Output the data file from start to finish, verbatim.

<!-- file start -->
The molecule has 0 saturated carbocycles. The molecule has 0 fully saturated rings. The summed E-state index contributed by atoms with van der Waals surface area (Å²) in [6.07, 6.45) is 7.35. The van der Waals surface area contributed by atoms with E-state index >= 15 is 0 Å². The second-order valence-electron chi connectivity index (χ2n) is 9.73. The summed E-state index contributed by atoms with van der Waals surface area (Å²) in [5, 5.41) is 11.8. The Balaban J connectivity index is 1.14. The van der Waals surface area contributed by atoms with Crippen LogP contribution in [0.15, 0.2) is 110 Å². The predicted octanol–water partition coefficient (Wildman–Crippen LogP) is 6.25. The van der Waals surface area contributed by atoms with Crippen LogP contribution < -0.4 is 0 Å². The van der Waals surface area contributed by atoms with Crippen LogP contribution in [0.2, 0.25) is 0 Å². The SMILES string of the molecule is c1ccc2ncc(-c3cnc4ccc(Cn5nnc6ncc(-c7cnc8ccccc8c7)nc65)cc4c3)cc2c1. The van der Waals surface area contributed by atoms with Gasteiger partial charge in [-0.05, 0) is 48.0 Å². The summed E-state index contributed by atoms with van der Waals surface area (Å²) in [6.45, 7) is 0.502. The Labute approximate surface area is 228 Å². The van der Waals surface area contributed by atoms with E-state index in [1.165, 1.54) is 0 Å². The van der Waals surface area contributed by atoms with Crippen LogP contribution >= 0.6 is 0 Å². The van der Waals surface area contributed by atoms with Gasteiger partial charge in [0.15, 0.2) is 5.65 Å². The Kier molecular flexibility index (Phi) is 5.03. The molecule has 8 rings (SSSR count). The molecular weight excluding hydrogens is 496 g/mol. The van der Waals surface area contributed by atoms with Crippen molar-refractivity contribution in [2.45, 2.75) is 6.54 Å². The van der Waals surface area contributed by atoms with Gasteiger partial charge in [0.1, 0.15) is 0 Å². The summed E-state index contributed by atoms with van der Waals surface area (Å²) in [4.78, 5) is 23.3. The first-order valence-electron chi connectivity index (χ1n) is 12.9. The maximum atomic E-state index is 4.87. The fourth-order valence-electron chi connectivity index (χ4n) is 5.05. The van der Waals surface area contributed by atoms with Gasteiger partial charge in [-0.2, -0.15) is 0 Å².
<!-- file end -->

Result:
The molecule has 0 saturated carbocycles. The molecule has 0 fully saturated rings. The summed E-state index contributed by atoms with van der Waals surface area (Å²) in [6.07, 6.45) is 7.35. The van der Waals surface area contributed by atoms with E-state index >= 15 is 0 Å². The second-order valence-electron chi connectivity index (χ2n) is 9.73. The summed E-state index contributed by atoms with van der Waals surface area (Å²) in [5, 5.41) is 11.8. The Balaban J connectivity index is 1.14. The van der Waals surface area contributed by atoms with Crippen LogP contribution in [0.15, 0.2) is 110 Å². The predicted octanol–water partition coefficient (Wildman–Crippen LogP) is 6.25. The van der Waals surface area contributed by atoms with Crippen LogP contribution < -0.4 is 0 Å². The van der Waals surface area contributed by atoms with Crippen LogP contribution in [0.2, 0.25) is 0 Å². The SMILES string of the molecule is c1ccc2ncc(-c3cnc4ccc(Cn5nnc6ncc(-c7cnc8ccccc8c7)nc65)cc4c3)cc2c1. The van der Waals surface area contributed by atoms with Gasteiger partial charge in [-0.05, 0) is 48.0 Å². The summed E-state index contributed by atoms with van der Waals surface area (Å²) in [6.45, 7) is 0.502. The Labute approximate surface area is 228 Å². The van der Waals surface area contributed by atoms with E-state index in [1.165, 1.54) is 0 Å². The van der Waals surface area contributed by atoms with Crippen LogP contribution >= 0.6 is 0 Å². The van der Waals surface area contributed by atoms with Gasteiger partial charge in [0.15, 0.2) is 5.65 Å². The Kier molecular flexibility index (Phi) is 5.03. The molecule has 8 rings (SSSR count). The molecular weight excluding hydrogens is 496 g/mol. The van der Waals surface area contributed by atoms with Crippen molar-refractivity contribution in [2.45, 2.75) is 6.54 Å². The van der Waals surface area contributed by atoms with Gasteiger partial charge in [0.1, 0.15) is 0 Å². The summed E-state index contributed by atoms with van der Waals surface area (Å²) in [4.78, 5) is 23.3. The first-order valence-electron chi connectivity index (χ1n) is 12.9. The maximum atomic E-state index is 4.87. The fourth-order valence-electron chi connectivity index (χ4n) is 5.05. The van der Waals surface area contributed by atoms with Gasteiger partial charge in [-0.2, -0.15) is 0 Å².